Not too long ago, the sky down South was dimming, turning down from the lemony warmth of the day, deepening into gold and rose and then lavender and gray, poking through the thick moss of the weeping willow trees all around the neighborhood where I was staying. I was in my hometown of Montgomery, Alabama, mostly there for work but partly there, as always, for a chance to gather myself. Every evening felt the same—lazy light, heavy air, a languorousness that never fails to feel decadent to someone who is not a resident. For some of those people—the ones, like myself, who grew up in Alabama and then moved elsewhere—we are doomed to forever being of two minds about our home state. The ugly often appears to be its most dominant feature, the history and present of willful exclusion and oppression; but the tenderness, the land and people that make so many choose to call it home, is right there alongside it.

In a non-plague year, I go to Alabama more than anywhere else—at least five or six times a year—which I explain to people by saying that I started writing a book about the state almost three years ago, but the truth is I traveled nearly as often even before that. It went like this: I would get on a plane from New York to Atlanta, then wait around the Atlanta airport for a while before boarding a much smaller plane to Montgomery; and then, after landing, meet my dad at baggage claim to drive the half hour to my parents’ house. Along the way, we’re greeted by everyone from an airport custodian to a guy in camouflage who’s likely carrying. The same thing happens when I’m running around town and encountering people: We greet, talk, try to find out who we are, what matters to us—a regional custom of connecting to each other.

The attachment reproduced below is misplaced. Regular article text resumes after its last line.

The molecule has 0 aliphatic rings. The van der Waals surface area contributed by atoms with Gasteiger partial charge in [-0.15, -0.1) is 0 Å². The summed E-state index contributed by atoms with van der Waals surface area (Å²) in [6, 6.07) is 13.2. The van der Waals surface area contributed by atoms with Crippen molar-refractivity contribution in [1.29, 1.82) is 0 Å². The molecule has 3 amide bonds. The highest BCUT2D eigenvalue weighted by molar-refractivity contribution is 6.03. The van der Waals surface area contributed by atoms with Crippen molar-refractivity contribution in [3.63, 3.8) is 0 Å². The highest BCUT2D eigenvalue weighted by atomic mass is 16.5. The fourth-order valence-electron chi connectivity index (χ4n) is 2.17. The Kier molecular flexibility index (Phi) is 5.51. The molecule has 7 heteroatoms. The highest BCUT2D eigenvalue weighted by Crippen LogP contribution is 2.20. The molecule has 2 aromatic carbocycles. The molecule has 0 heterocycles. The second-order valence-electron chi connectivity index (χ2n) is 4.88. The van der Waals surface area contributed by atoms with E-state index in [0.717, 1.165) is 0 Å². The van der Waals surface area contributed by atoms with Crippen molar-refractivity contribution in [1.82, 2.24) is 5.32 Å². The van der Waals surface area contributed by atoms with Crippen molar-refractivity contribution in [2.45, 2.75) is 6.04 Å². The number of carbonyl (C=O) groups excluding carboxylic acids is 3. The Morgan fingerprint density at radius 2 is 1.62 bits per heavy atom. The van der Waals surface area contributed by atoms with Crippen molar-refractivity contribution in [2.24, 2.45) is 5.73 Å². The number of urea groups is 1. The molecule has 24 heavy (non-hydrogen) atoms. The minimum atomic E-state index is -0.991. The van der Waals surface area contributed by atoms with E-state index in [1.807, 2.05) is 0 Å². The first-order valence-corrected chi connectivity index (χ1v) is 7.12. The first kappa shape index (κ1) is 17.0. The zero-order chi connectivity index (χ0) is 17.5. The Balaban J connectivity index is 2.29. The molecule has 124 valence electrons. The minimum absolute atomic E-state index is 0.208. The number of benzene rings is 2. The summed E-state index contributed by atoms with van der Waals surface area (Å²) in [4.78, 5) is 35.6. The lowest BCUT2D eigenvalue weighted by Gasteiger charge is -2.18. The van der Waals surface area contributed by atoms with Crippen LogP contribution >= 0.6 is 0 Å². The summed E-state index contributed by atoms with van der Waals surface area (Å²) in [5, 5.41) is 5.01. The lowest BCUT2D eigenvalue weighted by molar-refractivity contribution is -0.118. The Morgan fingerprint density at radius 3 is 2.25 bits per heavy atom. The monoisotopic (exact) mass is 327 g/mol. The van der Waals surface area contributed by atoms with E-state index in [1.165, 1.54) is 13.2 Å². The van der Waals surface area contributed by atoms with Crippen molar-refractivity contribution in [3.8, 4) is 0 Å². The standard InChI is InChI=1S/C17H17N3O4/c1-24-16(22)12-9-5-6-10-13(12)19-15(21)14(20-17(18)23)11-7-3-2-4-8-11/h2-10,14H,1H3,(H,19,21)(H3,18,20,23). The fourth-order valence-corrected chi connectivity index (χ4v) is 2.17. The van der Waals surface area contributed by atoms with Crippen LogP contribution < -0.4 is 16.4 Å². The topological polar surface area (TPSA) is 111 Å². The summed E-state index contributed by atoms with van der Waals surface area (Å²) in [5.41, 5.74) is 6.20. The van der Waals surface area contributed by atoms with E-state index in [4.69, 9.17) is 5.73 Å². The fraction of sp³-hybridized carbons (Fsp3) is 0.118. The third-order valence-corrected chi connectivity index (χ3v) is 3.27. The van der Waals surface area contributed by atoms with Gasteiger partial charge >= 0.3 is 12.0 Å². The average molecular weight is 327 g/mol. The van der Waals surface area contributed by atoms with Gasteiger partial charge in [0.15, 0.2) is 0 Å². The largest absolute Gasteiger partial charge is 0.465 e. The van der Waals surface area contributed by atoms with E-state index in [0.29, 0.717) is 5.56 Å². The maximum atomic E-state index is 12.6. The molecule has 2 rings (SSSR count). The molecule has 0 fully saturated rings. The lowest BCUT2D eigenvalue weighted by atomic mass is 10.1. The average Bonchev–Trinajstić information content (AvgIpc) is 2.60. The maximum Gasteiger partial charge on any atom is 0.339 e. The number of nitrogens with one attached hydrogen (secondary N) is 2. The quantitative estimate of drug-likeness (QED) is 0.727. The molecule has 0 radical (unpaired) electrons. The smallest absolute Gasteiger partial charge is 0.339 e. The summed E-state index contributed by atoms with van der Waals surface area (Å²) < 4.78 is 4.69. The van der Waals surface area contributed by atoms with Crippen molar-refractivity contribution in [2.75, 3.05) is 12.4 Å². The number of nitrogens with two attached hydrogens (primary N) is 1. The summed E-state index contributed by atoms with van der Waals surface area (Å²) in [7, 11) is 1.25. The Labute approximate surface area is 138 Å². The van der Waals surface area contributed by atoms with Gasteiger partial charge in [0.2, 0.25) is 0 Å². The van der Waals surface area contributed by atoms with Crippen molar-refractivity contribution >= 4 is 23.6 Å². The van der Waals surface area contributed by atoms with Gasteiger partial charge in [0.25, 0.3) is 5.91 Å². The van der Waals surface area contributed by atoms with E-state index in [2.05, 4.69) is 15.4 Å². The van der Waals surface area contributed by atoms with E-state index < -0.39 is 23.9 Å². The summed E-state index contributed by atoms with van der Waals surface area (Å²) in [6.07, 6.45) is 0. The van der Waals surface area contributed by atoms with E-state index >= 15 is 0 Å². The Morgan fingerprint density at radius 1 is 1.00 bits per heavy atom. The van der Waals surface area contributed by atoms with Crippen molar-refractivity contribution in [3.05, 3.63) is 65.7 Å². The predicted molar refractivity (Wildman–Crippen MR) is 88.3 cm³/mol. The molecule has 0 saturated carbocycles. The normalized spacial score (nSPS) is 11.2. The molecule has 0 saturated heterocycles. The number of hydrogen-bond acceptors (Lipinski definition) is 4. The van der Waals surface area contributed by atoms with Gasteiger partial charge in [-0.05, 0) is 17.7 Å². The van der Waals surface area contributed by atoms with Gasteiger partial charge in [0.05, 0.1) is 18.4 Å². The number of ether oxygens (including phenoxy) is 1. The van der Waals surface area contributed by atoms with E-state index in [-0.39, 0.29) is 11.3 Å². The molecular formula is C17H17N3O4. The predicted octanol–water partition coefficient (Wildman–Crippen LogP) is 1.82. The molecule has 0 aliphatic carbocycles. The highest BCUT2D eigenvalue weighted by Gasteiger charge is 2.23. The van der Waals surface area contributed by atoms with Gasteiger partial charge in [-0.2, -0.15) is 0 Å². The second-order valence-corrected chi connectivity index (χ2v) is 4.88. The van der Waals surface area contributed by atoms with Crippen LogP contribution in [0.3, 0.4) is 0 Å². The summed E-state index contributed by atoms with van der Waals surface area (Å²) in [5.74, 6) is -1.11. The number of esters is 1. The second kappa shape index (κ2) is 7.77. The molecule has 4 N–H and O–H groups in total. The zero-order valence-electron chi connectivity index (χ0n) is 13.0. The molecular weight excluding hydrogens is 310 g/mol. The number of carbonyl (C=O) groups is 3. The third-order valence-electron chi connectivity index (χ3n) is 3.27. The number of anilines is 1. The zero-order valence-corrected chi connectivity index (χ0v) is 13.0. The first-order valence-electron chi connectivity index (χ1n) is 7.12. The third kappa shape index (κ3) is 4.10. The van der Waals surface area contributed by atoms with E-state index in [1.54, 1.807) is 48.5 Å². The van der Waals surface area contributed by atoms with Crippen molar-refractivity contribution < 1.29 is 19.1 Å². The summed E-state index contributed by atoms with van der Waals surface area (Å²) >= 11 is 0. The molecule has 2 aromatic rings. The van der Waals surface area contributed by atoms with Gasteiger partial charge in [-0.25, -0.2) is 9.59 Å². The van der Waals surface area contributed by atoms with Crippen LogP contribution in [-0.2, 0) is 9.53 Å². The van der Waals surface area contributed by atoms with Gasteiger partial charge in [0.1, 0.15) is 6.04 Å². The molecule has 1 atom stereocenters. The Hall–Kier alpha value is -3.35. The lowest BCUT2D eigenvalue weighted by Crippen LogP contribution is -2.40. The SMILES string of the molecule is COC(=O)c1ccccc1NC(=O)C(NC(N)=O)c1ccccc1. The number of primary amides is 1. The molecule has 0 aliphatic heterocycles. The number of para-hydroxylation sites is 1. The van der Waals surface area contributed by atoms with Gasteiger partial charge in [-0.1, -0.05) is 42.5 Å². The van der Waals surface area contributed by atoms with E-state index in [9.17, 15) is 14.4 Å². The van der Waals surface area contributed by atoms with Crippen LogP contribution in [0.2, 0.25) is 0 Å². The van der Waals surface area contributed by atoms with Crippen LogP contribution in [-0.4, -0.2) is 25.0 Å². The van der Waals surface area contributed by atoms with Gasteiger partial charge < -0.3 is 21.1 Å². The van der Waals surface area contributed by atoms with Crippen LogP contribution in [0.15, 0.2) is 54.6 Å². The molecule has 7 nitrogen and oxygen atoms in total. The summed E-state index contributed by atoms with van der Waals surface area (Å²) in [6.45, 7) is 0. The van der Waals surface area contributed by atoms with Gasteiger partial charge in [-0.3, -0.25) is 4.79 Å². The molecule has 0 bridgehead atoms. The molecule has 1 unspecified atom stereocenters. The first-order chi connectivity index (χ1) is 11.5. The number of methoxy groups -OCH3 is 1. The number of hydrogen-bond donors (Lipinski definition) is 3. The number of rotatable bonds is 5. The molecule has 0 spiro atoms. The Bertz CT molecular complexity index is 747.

In these photos, photographer Jared Ragland returns home to Alabama in order to, as he said, “critically explore Southern identity, marginalized communities, and the history of place”—big ideas that feel smaller when you start meeting people on the road. The state becomes increasingly intimate and hard to define, starting with stories from the southern tip of Alabama, a place of both Indian reservations and vividly-remembered Civil War battles, to its northern reaches, where working-class white folks and Latino immigrants live side by side. Ragland takes another look at the state’s psychic and geographical landscape in a time of crisis: health-wise, politically, ecologically, and economically.

Part of his visual journey had him follow the Spanish explorer and colonialist Hernando de Soto’s trail through Alabama in 1540, as a way to document the ghosts and people that now reside on its most holy lands: sites of American Indian removal, battlegrounds of the civil rights movement, old coal mines where one of his ancestors worked, places of ongoing economic and environmental strife. The land is haunted, true, but the people living and working on it are determined to forge their own paths.

There are the things we all tend to know about Alabama. As Ragland told me, “From Native American genocide to slavery and secession, and from the fight for civil rights to the championing of Trumpist ideology, Alabama has stood at the nexus of American identity.” But there are also the things that only some of us know, and those truths about the tenderness of our home will take time to convince others of—through photos, writing, and however else we can make our experiences known. Because, as Ragland says, “it’s a complicated place, simultaneously beautiful and horrifying—full of instances where the abject and beautiful mysteriously intersect.” And importantly, it’s home, to Ragland, me, and a whole host of motley people—and that in itself makes it worthy of exploration, again and again.